What brings together professionals and amateur naturalists, butterfly specialists and evolutionary biologists, children and adults, all in the name of endangered species?
Try the Golden Gate National Recreation Area’s Big Year for Endangered Species, a year-long competition created to raise awareness about local endangered species while encouraging people to help restore habitat throughout the recreation area. The event started in January 2008 and will culminate with an awards ceremony and snowy plover birding session at Crissy Field on January 10, 2009.
When they started the competition, participants each received a list of 33 endangered species that ran the gamut – from birds to marine mammals and plants to amphibians and reptiles – and instructions to look for them on GGNRA lands during 2008. Each species also came with an action item that would help restore its habitat in the Bay Area.
To add intrigue and friendly competition to the event, organizers provided incentives for racking up the most sightings and action items. Gift certificates to an outdoor apparel and goods store will be given out in the amount of $2,000 for the first place winner and $1,000 for second. Participants have taken the competition quite seriously, and a leaderboard on the event website reports who holds the top five places. As the event came to a close, the race for first place was in a dead heat between lepidopterist Liam O’Brien and amateur Steve Price tied at 52 sightings and action items each. Close behind is evolutionary biologist David Seaborg with 50 points.
Each of these competitors brings a particular passion to the table, and each has something unique to gain from participating.
Seaborg runs two conservation organizations, the Foundation for Biological Conservation and Research and the World Rainforest Fund. His participation also caused Price and O’Brien to redouble their efforts. “He’s very studious,” says Price. “He had calculated how no one could beat him, so that started the fire under Liam and me. It’s been a great underlying drama line.”
As for Price, who is a brand consultant in San Rafael, he learned of the competition from an article in the Marin Independent Journal and decided it would be a great way to get out into the GGNRA’s parklands and experience nature with his family. “I’m probably the real rookie among the front runners… I have no biology background at all,” he says. “On many hikes my family has gone with me and they’ve enjoyed it. I’m also kind of a list person, and it seemed like an unusual adventure.”
O’Brien, an authority on San Francisco butterflies, says he enjoyed an expanded appreciation of the natural world during the Big Year. His specialty in butterflies has fueled his efforts in the Green Hairstreak Corridor Project, which works to connect two populations of an endangered butterfly species in San Francisco. “It’s made me a better, more well-rounded naturalist,” he says of the competition, “I went into new worlds. I went into botany a lot more.” O’Brien also says he felt rewarded by a closer connection to the natural world and the species he was searching for. “We were all out there at Sharp Park, we were pulling trash out of the creek,” he says, “and right across the creek were six California red-legged frogs sunning themselves. It really helped make the connection between the work [and the species].”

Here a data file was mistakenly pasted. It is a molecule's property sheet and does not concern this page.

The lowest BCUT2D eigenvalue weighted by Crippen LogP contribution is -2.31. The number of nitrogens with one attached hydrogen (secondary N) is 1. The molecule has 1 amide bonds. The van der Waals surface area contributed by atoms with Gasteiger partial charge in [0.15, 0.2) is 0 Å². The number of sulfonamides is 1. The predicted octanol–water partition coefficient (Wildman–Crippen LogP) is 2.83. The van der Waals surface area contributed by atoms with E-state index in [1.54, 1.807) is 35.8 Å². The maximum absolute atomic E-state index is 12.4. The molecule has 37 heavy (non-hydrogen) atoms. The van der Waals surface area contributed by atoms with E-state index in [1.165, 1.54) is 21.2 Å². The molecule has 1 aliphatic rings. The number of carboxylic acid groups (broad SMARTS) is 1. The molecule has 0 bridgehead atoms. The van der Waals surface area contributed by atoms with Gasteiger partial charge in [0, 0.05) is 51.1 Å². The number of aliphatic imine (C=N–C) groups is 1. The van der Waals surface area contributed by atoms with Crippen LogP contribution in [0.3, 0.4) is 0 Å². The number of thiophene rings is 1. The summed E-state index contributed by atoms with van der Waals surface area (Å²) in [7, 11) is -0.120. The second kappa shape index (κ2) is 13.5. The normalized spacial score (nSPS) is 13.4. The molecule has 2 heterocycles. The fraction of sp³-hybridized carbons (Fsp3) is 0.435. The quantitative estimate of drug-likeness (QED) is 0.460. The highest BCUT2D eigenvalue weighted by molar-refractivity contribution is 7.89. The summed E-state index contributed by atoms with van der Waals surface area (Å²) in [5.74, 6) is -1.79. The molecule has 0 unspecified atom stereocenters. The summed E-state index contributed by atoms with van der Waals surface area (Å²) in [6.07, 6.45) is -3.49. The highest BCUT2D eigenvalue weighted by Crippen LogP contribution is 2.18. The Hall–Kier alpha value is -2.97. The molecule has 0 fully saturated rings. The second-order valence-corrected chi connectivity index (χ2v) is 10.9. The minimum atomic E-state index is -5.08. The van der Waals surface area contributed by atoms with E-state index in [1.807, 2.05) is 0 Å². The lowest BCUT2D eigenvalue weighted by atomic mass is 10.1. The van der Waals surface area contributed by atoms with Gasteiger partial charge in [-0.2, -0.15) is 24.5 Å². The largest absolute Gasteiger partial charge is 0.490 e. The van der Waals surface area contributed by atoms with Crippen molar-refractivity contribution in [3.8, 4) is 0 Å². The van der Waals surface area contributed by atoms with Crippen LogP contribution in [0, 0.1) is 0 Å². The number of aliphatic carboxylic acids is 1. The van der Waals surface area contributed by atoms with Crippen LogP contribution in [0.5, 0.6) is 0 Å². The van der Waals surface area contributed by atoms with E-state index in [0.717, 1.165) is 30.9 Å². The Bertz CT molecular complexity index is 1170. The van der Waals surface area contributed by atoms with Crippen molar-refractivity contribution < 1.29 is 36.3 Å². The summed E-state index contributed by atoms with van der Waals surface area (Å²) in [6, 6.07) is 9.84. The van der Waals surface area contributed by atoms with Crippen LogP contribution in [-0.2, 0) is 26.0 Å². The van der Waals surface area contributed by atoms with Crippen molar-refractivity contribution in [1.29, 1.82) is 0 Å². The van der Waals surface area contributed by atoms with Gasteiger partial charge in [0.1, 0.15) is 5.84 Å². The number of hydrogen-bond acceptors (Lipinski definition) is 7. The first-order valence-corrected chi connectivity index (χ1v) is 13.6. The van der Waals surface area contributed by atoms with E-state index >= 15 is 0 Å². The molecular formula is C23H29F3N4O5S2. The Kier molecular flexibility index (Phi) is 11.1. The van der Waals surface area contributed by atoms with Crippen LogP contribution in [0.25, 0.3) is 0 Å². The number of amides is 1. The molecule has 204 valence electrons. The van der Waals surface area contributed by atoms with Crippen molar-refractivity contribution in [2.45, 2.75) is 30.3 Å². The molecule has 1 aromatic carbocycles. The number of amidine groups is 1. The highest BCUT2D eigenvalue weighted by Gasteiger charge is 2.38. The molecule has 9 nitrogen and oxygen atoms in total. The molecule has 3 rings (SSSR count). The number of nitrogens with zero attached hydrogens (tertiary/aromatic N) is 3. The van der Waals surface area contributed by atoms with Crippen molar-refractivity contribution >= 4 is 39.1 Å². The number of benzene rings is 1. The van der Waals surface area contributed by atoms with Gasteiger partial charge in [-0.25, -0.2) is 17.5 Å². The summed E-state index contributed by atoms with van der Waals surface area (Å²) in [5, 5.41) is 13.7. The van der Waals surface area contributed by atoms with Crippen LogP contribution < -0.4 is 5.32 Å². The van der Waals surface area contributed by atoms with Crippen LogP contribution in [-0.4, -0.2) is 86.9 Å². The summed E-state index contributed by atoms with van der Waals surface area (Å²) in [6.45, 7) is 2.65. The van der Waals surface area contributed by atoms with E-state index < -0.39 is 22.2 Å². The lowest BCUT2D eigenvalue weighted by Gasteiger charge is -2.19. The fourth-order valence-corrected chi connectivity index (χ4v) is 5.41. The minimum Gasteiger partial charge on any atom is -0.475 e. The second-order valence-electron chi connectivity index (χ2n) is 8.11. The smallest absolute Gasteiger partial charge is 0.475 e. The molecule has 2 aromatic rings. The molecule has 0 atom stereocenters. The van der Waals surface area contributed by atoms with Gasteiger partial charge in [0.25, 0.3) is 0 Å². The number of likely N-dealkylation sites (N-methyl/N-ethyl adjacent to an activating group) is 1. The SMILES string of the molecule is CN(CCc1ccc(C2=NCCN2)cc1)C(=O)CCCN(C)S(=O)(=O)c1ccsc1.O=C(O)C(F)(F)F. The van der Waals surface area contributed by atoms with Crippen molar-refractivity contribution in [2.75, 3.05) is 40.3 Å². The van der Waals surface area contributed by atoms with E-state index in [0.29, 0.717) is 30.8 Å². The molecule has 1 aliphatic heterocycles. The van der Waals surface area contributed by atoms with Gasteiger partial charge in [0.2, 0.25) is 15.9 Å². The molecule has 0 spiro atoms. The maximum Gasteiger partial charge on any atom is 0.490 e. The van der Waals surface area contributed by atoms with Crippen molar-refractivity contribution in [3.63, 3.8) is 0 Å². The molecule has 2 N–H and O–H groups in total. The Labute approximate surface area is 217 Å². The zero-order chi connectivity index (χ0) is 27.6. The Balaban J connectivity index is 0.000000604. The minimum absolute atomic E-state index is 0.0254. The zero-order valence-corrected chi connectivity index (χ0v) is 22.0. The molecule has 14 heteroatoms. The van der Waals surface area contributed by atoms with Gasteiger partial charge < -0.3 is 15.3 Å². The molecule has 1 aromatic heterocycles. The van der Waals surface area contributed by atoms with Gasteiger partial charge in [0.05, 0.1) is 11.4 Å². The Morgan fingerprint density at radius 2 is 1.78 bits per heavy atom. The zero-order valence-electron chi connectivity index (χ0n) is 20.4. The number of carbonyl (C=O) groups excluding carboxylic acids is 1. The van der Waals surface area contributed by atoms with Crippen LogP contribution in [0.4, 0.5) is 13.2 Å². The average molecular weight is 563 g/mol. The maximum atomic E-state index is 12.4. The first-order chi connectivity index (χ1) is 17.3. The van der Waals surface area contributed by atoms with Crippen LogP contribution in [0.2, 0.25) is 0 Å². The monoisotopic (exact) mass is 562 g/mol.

Indeed, viewing wildlife brought excitement to young and old. Another Liam, this one an 11-year-old, spotted the California least tern on GGNRA lands during a birding outing. “They’re easy to find in the East Bay but difficult to find in the national park,” says Big Year organizer Brent Plater. “He had some great sightings during his action items, too.”
Some participants went to great lengths to see rare species, such as the California freshwater shrimp. Price and O’Brien, though reluctant to say where exactly, took to a stream in snorkel gear, wetsuits, and waders after getting a tip about some local shrimp on GGNRA lands. Seaborg saw the crustaceans in a quick net-and-release operation with another naturalist. Other finds were easier to come by, but no less breathtaking. At Fort Funston, says O’Brien, “About 20 of us saw a humpback [whale] right there in the break.”
While Seaborg has completed all 33 action items, Price and O’Brien had time to complete one or two more each as of last week. Last-minute species sightings will be much more difficult to pull off, as some plants are all but impossible to find. Even excluding the showy Indian clover, which has been deemed extinct twice in the past hundred years and only blooms hypothetically on GGNRA lands, most plants are unidentifiable without flowers during winter. Rarely seen animals populate the Big Year checklist as well. “The clapper rail has historic breeding habitat in Tomales Bay but no one’s seen one in a long time. Same thing with salt marsh harvest mouse,” says Plater. “It could end up in a tie,” he goes on, “I don’t want to say for sure, these guys could have some more tricks up their sleeves.”
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Recreation | Stewardship | Urban Nature